Is the Department of Veterans Affairs finally turning a corner or is the worst yet to come?
From Walter Reed to false diagnoses of personality disorder, a Department that was never given the resources to provide health care for returning Iraq soldiers has relied on scandalous shortcuts. A glimmer of hope was provided yesterday, though, when the Senate Veterans Affairs Committee unanimously approved the nomination of James Peake as new department secretary. Peake promised that he will hire more medical staff and stop using so much of the department budget on bonuses to senior officials.
A separate House Veterans Affairs Committee hearing, however, offered a depressing glimpse at the escalating health care problems the next secretary will inherit. The hearing was prompted by a CBS News report that veterans are twice as likely to commit suicide as the rest of the population. Each day an estimated 17 veterans commit suicide.
Dr. Ira Katz, the Deputy Chief of Staff of Patient Care at VA, testified that those numbers will significantly increase with more troops returning home from Iraq and Afghanistan. Katz also related his findings that more than 100,000 of the 750,000 veterans from Iraq and Afghanistan have requested mental health treatment. At least those veterans can recognize their need for help, as Katz also noted that as many as 48 percent of returning troops suffer from posttraumatic stress.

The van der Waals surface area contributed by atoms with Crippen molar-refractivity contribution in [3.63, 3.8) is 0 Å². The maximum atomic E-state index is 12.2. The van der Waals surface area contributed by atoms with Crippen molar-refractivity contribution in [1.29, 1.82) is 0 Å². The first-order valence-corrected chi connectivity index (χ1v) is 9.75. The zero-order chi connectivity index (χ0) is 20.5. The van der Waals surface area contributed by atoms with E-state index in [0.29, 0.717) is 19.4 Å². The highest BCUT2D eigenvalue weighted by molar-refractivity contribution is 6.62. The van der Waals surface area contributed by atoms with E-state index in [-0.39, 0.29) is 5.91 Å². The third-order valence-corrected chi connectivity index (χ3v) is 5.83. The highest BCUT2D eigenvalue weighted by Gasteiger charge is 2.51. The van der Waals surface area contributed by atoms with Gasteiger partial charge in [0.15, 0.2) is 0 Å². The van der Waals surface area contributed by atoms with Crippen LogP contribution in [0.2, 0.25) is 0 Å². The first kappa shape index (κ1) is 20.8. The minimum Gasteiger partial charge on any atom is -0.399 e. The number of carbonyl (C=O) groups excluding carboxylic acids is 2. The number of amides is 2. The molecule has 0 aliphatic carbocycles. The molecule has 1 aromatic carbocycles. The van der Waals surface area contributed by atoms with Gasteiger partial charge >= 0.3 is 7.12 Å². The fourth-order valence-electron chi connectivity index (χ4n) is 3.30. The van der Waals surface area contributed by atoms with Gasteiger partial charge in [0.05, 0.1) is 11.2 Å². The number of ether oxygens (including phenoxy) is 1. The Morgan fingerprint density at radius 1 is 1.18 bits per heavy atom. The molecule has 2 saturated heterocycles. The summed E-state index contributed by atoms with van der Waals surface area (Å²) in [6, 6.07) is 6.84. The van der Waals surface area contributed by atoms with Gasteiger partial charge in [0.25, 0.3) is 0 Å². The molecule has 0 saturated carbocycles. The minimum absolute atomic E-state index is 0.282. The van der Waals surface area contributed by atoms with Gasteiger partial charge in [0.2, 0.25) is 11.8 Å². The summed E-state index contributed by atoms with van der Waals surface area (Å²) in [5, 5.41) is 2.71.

That the government institution in charge of veterans is only now developing a structure to deal with mental health problems is certainly alarming. Even more troubling is that new leadership will be in the process of developing new programs at the same time that thousands more people are entering the VA health system. Peake acknowledged to the committee that if he gets the job he will be in “constant crisis mode.”